When many people reach their 50s, they may come to the daunting realization that they do not have enough money saved for their retirement. Furthermore, as modern medicine continues to advance, people are living longer and many financial experts recommend preparing to have retirement funds available to last 40 years or more. Lifestyle plays a crucial role at this stage in your life, so be sure to live within your means to effectively prepare for retirement.
According to Alicia Munnell, director of the Center for Retirement Research at Boston College, people in their 50s often expand their lifestyles to a point that is often difficult to maintain in retirement. As Munnell says, “People tend to kick up their heels in their 50s when the kids are gone and you’ve paid for college, and up their standard of living.” For those in their 50s, it is crucial to not “up the standard of living” beyond reason because retirement funds may ultimately pay the price.
Another mistake that people in their 50s make is taking on entrepreneurial endeavors to account for a shortcoming of retirement preparation. Certainly entrepreneurship can yield great results, but it can be a dangerous bet to take on the risk associated with entrepreneurship during this period in life. “You’re putting all of your eggs in your human capital, and often your savings too,” says Annamaria Lusardi, professor at George Washington University School of Business. Often times we can overestimate the application of our skills in the market and as a result, may set ourselves up to fail. In order to avoid such a mistake, it is suggested by research that those approaching retirement should take a conservative approach to investing.
Although those in their 50s may feel the pressure of looming retirement, there exists a “really, really important lever,” according to Dr. Munnell. That level is the ability to withdraw from Social Security. If you are able to wait until age 70 instead of age 62, monthly benefits will be approximately 62% higher. Such increased benefits could be the difference between a stressful and stress-free retirement.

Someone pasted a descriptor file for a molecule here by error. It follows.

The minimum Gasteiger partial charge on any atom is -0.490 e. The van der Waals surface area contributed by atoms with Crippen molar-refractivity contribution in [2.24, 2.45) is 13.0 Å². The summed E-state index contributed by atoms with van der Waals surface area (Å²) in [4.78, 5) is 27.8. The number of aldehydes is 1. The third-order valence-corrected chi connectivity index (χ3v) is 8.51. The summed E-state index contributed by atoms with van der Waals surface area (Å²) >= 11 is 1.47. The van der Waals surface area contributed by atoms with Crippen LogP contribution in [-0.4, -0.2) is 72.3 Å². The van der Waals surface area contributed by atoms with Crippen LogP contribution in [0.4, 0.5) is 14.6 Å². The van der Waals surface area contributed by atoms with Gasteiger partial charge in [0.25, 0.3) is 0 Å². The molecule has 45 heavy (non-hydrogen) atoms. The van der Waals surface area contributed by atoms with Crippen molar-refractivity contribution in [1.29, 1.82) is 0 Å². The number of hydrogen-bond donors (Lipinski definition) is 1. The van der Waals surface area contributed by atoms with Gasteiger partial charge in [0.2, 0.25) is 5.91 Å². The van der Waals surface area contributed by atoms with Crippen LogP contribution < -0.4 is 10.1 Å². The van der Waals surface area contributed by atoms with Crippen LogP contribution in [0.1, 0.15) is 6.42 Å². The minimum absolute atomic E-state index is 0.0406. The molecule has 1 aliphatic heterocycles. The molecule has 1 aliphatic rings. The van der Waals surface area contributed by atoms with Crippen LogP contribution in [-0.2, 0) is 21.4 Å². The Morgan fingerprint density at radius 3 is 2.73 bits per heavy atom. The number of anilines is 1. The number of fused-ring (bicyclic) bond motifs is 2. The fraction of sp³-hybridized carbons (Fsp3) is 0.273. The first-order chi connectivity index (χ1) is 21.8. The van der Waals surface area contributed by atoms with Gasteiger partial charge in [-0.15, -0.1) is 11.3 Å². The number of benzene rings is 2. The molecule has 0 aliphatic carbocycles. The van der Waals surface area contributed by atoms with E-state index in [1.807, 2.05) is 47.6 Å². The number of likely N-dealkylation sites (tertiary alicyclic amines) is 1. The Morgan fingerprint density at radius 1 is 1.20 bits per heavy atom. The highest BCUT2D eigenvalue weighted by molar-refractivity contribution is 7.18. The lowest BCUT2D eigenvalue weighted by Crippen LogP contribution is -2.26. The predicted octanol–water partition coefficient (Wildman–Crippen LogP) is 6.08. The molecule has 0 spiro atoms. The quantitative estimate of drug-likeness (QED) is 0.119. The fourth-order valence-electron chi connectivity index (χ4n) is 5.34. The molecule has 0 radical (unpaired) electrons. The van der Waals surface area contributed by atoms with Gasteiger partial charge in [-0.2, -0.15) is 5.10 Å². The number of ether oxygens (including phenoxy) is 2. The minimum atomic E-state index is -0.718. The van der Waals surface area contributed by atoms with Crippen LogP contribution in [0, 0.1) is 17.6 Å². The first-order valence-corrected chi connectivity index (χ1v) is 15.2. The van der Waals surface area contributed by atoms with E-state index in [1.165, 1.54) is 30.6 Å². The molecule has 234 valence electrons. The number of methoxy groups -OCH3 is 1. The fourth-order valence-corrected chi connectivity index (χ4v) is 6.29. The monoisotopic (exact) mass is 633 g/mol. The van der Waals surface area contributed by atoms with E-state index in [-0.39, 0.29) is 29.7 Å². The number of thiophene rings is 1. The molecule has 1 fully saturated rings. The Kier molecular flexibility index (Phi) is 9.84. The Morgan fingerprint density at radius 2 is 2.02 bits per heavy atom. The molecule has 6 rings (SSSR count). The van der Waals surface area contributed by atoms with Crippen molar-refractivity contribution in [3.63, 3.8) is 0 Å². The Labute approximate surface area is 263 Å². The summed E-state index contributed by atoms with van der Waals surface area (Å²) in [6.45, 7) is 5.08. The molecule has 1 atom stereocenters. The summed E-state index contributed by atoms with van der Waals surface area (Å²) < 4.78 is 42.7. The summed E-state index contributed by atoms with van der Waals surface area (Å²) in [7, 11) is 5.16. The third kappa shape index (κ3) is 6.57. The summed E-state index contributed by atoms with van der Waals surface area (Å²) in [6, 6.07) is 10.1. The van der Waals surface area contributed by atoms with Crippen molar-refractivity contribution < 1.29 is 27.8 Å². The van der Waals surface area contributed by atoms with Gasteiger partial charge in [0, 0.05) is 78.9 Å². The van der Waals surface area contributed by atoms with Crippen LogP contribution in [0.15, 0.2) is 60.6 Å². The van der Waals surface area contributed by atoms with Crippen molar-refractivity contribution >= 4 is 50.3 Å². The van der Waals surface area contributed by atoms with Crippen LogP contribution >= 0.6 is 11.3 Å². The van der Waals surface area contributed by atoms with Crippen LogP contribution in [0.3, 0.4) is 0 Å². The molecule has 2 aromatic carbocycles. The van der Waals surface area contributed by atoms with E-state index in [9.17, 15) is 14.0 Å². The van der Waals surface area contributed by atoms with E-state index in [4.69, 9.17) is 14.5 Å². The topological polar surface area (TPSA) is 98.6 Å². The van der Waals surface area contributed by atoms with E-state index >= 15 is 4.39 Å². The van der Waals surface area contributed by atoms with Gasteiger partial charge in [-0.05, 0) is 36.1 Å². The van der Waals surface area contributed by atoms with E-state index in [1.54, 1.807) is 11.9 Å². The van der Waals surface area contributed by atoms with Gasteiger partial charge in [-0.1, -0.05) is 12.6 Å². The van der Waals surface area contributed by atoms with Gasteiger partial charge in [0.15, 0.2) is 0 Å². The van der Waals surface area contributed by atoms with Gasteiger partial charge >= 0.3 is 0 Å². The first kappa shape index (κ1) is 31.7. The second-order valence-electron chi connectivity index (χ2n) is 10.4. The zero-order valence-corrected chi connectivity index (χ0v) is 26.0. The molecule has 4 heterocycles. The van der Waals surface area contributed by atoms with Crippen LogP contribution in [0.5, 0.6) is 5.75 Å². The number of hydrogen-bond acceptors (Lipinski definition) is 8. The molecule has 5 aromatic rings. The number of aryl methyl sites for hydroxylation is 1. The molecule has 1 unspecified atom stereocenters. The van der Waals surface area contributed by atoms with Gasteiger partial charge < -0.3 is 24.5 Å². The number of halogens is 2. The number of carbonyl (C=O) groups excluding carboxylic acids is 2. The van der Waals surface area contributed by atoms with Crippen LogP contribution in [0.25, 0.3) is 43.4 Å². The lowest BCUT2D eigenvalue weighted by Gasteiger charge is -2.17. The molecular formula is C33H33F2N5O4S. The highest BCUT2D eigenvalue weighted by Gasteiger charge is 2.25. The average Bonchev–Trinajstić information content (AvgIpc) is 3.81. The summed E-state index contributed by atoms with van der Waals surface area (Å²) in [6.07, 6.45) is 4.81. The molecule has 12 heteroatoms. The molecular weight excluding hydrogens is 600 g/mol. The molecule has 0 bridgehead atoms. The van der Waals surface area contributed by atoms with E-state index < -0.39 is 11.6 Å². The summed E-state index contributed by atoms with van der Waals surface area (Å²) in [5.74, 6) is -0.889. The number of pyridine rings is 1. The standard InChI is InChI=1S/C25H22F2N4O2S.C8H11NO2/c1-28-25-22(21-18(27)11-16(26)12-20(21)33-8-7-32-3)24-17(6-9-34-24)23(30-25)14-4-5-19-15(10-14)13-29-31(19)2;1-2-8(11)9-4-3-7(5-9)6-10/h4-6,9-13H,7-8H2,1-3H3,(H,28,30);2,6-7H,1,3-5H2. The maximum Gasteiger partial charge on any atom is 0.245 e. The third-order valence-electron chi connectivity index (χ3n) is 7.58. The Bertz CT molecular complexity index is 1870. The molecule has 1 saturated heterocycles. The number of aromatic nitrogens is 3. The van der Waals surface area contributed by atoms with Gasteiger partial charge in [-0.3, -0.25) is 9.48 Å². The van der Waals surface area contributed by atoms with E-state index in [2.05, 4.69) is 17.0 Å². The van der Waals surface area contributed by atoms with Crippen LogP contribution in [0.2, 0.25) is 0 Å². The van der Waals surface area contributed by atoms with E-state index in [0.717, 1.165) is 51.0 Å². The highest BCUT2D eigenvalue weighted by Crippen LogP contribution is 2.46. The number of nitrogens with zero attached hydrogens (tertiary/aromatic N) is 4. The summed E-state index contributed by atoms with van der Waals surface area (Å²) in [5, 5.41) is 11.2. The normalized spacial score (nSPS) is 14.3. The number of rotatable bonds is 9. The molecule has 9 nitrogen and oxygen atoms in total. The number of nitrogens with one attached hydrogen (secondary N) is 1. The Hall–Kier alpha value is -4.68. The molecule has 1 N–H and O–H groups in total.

Similar to our previous post about money and investing in your 40s, you should make sure you are contributing as much as you can up to the maximum contribution limit to tax-deferred retirement plans through IRAs, employer sponsored plans or both. At age 50 and older you are also eligible to contribute more to IRAs and 401(k)s known as a catch-up. For Traditional and Roth IRAs, the catch up limit is $6,500 and for 401(k)s the limit is $24,000. Another reminder from our previous post is that you will never be able to borrow for retirement so if you are looking to purchase a vacation home or take on an entrepreneurial endeavor you should look to borrow money for these things and try not to dip into those retirement savings.
When you are in your 50s, you are on the “home stretch” to retirement. With retirement “just around the corner,” it is pivotal that you are smart with your lifestyle decisions such that you do not jeopardize your retirement goals. If you have not been contributing to retirement accounts, it is never too late to start and this should be the time in your life where you may have excess income to contribute. After years of hard work, don’t let a few poor decisions dictate your retirement. Be sure to stick to your financial plan to ensure that you will have the finances you will need in retirement.